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The Past, Present, and Future of Charities and Political Activities Conference

Changes to the Income Tax Act increase charities’ freedom to engage in nonpartisan political activities

Last July, Justice Morgan of the Ontario Superior Court concluded that the Canada Revenue Agency’s 10 percent resources cap on political activities posed an unconstitutional restriction on charities’ freedom of expression. On February 8, the Charity Law Interest Group, in partnership with the Osgoode Charity Law Association, and with support from Law Union, Animal Justice, and others, hosted a conference to try and explain the implications to the charitable sector.

The conference focused on the federal government’s amendment of the Income Tax Act and the corresponding updates to CRA policy. The change would permit unlimited nonpartisan political involvement under the new category of public policy dialogue and development activities carried on in furtherance of a charitable purpose.

Professor Adam Parachin from Osgoode, the first speaker of the day, gave participants an overview of the history of charity law, including its reliance on common law for what constitutes charitable purposes and activities. He also provided an overview of how political activities had been treated as non-charitable. Professor Parachin highlighted the need to maintain a separation between charity and government. He noted that simply because something constitutes a charitable goal does not mean that it should become a goal of state actors. For example, a religious charity may have charitable goals, but a theocracy is not desirable.

This overview was followed by the CRA’s first public presentation since releasing draft interpretive guidance on the above-mentioned changes to the ITA. Zachary Euler came to explain how these changes will affect charities in Canada and reminded participants that the CRA is soliciting feedback about these revisions until April. Mr. Euler clarified that although charities may now engage in public policy dialogue, they were still restricted from using any resources to engage in partisan activities such as supporting or opposing specific parties or candidates. The charity’s purpose must likewise not refer to political activities. If a charity chooses to engage in public policy dialogue, it must be consistent with its apolitical purposes and it must provide a public benefit.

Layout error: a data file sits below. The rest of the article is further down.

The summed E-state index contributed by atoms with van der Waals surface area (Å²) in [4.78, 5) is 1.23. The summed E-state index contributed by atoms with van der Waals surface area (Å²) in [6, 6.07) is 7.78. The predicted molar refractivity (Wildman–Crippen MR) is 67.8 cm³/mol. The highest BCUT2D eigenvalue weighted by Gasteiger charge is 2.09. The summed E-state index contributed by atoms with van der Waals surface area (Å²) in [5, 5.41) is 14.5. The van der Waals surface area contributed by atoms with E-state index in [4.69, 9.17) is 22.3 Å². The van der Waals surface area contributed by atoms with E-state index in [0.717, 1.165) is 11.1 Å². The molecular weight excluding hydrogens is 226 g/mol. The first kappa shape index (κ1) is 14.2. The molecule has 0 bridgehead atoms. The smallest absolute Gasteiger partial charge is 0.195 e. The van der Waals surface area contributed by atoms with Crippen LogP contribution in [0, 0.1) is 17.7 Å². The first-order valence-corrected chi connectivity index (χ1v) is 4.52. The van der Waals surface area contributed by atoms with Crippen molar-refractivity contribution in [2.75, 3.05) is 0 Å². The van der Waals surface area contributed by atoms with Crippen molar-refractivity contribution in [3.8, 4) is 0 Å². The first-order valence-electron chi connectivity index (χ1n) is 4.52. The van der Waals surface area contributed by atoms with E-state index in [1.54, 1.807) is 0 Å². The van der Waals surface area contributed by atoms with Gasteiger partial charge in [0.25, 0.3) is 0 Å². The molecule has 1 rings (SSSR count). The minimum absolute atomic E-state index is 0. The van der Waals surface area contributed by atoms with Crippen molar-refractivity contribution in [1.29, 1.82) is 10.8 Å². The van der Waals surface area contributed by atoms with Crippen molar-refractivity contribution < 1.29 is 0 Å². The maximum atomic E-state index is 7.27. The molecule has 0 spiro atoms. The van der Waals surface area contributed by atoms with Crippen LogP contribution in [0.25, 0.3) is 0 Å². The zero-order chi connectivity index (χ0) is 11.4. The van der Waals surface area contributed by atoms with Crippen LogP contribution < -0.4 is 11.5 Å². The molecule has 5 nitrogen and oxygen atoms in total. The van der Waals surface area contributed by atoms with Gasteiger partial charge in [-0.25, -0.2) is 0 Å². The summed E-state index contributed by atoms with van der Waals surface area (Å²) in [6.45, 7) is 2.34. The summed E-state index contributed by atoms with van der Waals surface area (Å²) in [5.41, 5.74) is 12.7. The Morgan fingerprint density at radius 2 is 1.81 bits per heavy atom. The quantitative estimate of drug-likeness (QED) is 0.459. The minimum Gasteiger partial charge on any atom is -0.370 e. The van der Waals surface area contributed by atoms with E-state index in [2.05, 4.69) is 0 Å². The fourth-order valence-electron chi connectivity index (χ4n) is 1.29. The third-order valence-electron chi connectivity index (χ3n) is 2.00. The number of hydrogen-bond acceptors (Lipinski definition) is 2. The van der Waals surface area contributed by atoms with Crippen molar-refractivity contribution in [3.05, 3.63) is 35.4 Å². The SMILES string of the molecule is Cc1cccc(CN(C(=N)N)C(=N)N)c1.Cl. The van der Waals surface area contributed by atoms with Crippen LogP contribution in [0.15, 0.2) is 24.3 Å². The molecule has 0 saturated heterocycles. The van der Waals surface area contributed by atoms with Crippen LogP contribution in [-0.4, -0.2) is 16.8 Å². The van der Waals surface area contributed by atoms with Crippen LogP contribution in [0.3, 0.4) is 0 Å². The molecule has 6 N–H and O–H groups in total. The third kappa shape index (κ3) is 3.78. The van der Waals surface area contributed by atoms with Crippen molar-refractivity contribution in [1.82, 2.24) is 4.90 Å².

The changes to the ITA have not been universally well received. Gail Picco, a charity consultant and strategist, noted that these changes would likely favour large charities which already have influence, and organizations whose advocacy may not benefit all Canadians (such as groups advocating against public health care and education, religious tolerance, etc). Robert Hayhoe, a partner with Miller Thomson’s Charity Group, countered that the effects Gail feared were likely already possible under the previous law.

The final panel included Cathy Taylor from the Ontario Nonprofit Network, Bruce MacDonald from Imagine Canada, and Tim Gray from Environmental Defence. They echoed the continued need for separation between government and charity but celebrated the reduced limitations on and greater clarity for charities. In particular, they highlighted the substantial reduction in administrative costs associated with the new model, as charities are no longer required to account for every minute and dollar that relate to the nebulous concept of “political activity.” Likewise, for some organizations, the most effective way to support their goals has been to drive public policy and so this frees up resources that would otherwise have been tied to less effective programming.

Although there is still much ambiguity about how these changes will play out in charity law, participants are now better prepared.

*Tali Chernin is an executive member of the Charity Law Interest Group and she is the Director of Animal Justice.

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